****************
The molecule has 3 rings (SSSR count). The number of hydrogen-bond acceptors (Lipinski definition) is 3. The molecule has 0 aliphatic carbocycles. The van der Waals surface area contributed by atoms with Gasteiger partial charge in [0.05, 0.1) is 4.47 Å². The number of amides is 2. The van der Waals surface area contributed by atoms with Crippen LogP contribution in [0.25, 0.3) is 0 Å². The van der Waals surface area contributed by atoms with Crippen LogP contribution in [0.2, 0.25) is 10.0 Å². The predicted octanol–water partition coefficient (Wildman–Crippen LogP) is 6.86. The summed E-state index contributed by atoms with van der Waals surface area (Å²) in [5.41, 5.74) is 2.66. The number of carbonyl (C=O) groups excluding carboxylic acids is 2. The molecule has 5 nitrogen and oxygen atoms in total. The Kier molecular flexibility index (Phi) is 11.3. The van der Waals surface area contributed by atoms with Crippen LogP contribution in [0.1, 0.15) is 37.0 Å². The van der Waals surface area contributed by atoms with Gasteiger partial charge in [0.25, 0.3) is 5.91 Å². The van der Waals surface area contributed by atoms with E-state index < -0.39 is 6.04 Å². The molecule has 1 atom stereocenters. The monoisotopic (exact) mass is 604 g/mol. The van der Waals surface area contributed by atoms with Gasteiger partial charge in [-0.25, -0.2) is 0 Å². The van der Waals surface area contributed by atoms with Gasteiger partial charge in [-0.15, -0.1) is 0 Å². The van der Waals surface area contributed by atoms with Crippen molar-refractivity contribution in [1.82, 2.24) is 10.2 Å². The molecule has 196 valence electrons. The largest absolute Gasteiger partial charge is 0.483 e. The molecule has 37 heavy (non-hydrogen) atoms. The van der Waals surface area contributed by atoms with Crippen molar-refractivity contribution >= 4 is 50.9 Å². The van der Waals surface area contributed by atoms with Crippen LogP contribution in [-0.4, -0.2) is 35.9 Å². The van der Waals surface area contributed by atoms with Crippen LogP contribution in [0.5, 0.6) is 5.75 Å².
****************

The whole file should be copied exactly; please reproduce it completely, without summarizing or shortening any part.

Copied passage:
The molecule has 3 rings (SSSR count). The number of hydrogen-bond acceptors (Lipinski definition) is 3. The molecule has 0 aliphatic carbocycles. The van der Waals surface area contributed by atoms with Gasteiger partial charge in [0.05, 0.1) is 4.47 Å². The number of amides is 2. The van der Waals surface area contributed by atoms with Crippen LogP contribution in [0.25, 0.3) is 0 Å². The van der Waals surface area contributed by atoms with Crippen LogP contribution in [0.2, 0.25) is 10.0 Å². The predicted octanol–water partition coefficient (Wildman–Crippen LogP) is 6.86. The summed E-state index contributed by atoms with van der Waals surface area (Å²) in [5.41, 5.74) is 2.66. The number of carbonyl (C=O) groups excluding carboxylic acids is 2. The molecule has 5 nitrogen and oxygen atoms in total. The Kier molecular flexibility index (Phi) is 11.3. The van der Waals surface area contributed by atoms with Crippen LogP contribution in [0.1, 0.15) is 37.0 Å². The van der Waals surface area contributed by atoms with Gasteiger partial charge in [0.25, 0.3) is 5.91 Å². The van der Waals surface area contributed by atoms with E-state index < -0.39 is 6.04 Å². The molecule has 1 atom stereocenters. The monoisotopic (exact) mass is 604 g/mol. The van der Waals surface area contributed by atoms with Gasteiger partial charge in [-0.25, -0.2) is 0 Å². The van der Waals surface area contributed by atoms with Gasteiger partial charge in [-0.15, -0.1) is 0 Å². The van der Waals surface area contributed by atoms with Crippen molar-refractivity contribution in [1.82, 2.24) is 10.2 Å². The molecule has 196 valence electrons. The largest absolute Gasteiger partial charge is 0.483 e. The molecule has 37 heavy (non-hydrogen) atoms. The van der Waals surface area contributed by atoms with Crippen molar-refractivity contribution >= 4 is 50.9 Å². The van der Waals surface area contributed by atoms with Crippen LogP contribution in [-0.4, -0.2) is 35.9 Å². The van der Waals surface area contributed by atoms with Crippen LogP contribution in [0.5, 0.6) is 5.75 Å².